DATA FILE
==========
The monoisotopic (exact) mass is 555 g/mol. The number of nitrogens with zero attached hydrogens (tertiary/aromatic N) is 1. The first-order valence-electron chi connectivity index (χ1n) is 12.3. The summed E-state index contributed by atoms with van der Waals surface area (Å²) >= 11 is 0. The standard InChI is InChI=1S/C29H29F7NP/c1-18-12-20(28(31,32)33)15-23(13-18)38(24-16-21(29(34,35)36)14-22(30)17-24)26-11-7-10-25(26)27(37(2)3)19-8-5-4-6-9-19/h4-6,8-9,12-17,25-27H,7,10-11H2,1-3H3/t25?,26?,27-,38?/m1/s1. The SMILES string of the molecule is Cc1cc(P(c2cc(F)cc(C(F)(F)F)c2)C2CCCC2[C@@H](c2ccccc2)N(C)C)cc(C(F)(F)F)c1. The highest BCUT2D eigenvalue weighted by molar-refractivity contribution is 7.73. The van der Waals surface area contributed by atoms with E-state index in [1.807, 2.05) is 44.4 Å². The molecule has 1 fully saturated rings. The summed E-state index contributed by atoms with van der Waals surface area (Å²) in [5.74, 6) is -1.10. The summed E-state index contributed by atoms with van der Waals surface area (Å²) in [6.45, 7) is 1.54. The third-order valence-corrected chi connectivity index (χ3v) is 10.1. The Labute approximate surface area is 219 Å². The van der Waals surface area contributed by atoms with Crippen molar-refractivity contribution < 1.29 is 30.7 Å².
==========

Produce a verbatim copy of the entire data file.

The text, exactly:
The monoisotopic (exact) mass is 555 g/mol. The number of nitrogens with zero attached hydrogens (tertiary/aromatic N) is 1. The first-order valence-electron chi connectivity index (χ1n) is 12.3. The summed E-state index contributed by atoms with van der Waals surface area (Å²) >= 11 is 0. The standard InChI is InChI=1S/C29H29F7NP/c1-18-12-20(28(31,32)33)15-23(13-18)38(24-16-21(29(34,35)36)14-22(30)17-24)26-11-7-10-25(26)27(37(2)3)19-8-5-4-6-9-19/h4-6,8-9,12-17,25-27H,7,10-11H2,1-3H3/t25?,26?,27-,38?/m1/s1. The SMILES string of the molecule is Cc1cc(P(c2cc(F)cc(C(F)(F)F)c2)C2CCCC2[C@@H](c2ccccc2)N(C)C)cc(C(F)(F)F)c1. The highest BCUT2D eigenvalue weighted by molar-refractivity contribution is 7.73. The van der Waals surface area contributed by atoms with E-state index in [1.807, 2.05) is 44.4 Å². The molecule has 1 fully saturated rings. The summed E-state index contributed by atoms with van der Waals surface area (Å²) in [5.74, 6) is -1.10. The summed E-state index contributed by atoms with van der Waals surface area (Å²) in [6.45, 7) is 1.54. The third-order valence-corrected chi connectivity index (χ3v) is 10.1. The Labute approximate surface area is 219 Å². The van der Waals surface area contributed by atoms with Crippen molar-refractivity contribution < 1.29 is 30.7 Å².